The speed and ferocity with which the Covid-19 pandemic has struck, creating havoc across private sector and government entities, has been felt across all sectors, none more so than in the education field.
The urgent need to lockdown and practice social distancing has meant that schools, colleges and universities have closed, leading to a mad scramble to try enable remote learning for students.
While this has been achieved relatively well in the more affluent areas, explains Annelee Le Grange, General Manager for HP Inc at Axiz, it must be remembered that not everyone has the advantage of being able to be schooled remotely.
She points out that in the suburbs there may be fibre or LTE, but in the country’s less privileged areas, there are precious few devices and virtually no connectivity.
“The sudden demand for remote learning has placed a strong focus on some of the key foundational issues that still need to be overcome. While technology is a wonderful enabler, it is only as effective as the foundations it is built on, and when you think some of the areas we are talking about don’t necessarily even have electricity, let alone connectivity, you begin to understand the vast gap between the ‘haves’ and the have-nots’, in the device enable world.” she says.
“I believe that the best approach is for government and the private sector to partner to expedite access to fibre and community hubs that will enable children in these areas to undertake distance learning initiatives. Private organisations must also get involved to help create these hubs and to get the technology and devices needed into the hands of the people who need it. By making such an approach a key part of their CSI projects, businesses can play a major role in ensuring that when SA is ready to return to a semblance of normality, children in these areas will not have been left behind.”
She adds that this will be beneficial to all parties, as the businesses will focus on social initiatives that will change lives, government will get more infrastructure into underprivileged and remote areas, and the children of South Africa will be given a better opportunity to build a quality future.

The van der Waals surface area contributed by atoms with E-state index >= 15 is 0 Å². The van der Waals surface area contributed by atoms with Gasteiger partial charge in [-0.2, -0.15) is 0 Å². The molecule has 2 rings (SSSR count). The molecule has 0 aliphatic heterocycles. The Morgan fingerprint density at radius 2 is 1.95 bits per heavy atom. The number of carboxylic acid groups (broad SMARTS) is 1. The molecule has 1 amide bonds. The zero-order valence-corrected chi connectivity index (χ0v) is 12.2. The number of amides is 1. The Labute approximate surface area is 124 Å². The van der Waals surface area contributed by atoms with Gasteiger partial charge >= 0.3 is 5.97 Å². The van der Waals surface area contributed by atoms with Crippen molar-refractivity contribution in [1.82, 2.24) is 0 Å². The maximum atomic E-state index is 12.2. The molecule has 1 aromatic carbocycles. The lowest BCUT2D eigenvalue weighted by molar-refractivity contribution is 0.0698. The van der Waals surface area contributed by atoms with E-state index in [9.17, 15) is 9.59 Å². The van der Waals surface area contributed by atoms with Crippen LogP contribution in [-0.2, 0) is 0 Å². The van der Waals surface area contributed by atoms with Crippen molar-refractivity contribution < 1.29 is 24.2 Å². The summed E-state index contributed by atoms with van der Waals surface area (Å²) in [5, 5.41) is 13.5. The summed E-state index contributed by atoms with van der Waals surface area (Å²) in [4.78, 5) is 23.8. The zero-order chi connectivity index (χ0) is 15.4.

“If we can get the necessary infrastructure and equipment into these areas, not only will remote learning become more accepted, but it should ultimately mean government can begin moving some of the education budget away from physical school structures and channelling it into further developing this principle.”
“There are, after all, many benefits to such an approach. For one thing, most classes in government schools today consist of 30-50 or more children, meaning teachers struggle to give enough attention to those who most need it. If more kids are learning remotely, both they and those still attending a physical school will have greater access to learning resources. Furthermore, remote learning will introduce children, who may otherwise not have worked on a computer before leaving school, to the basics of how to use a laptop.
Le Grange adds that such an approach should offer multiple benefits to the entire community. Not only will these children leave school computer literate enough to be able to hit the ground running in the workplace, but it will also create opportunities for stay-at-home moms to earn extra money.
They can do this by operating micro-schools where they can potentially host six or eight remote learners in a venue and assist them with their learning. Moreover, once the right infrastructure is in place, it can be used for more than just remote learning, and should open up new avenues for unemployed youth to launch small digital businesses.
So, where does Axiz and HP fit into this picture?
In line with the most recent government directives related to distance learning, HP’s BeOnline programme aims to support schools and universities in establishing a fully-fledged virtual learning environment, by providing expertise and tools at no cost.
BeOnline is part of HP’s commitment to enable better learning outcomes for 100 million people globally by 2025, and runs focused pedagogy-oriented programmes to deliver on its education and sustainability goals.
In essence, the programme is designed to give schools access to the full ecosystem needed for a comprehensive remote learning environment – pedagogical consultancy for online education provided by Mirai; a robust learning management solution from Classera; and HP’s IT consultancy on the required infrastructure.
“From an Axiz perspective, as South Africa has geared up for remote learning, we have witnessed a surprising number of requests, from those in this space, for printers. Remember that many aspects of education still require paper, and Axiz in partnership with some of its resellers, is therefore continuing to bundle HP’s hardware, including printers with software solutions to provide a full technology package, designed for remote schooling. This will be a package which will not only provide better economies of scale and be more cost-effective, but which – because everything comes from one vendor – means the different solutions can be guaranteed to work perfectly together.”
“As remote schooling finds a foothold, whatever changes are ultimately wrought by this, it is clear that government and the private sector need to work more closely together, and that whatever they do moving forward will have to be done with the learners – not profit – foremost in mind. Bridging the digital divide can only happen if both public and private sectors partner for purpose, and not just for profit. After all, the children of today will be the leaders of tomorrow, so it is in the national interest to ensure they are all digitally ready for the workplace,” she concludes.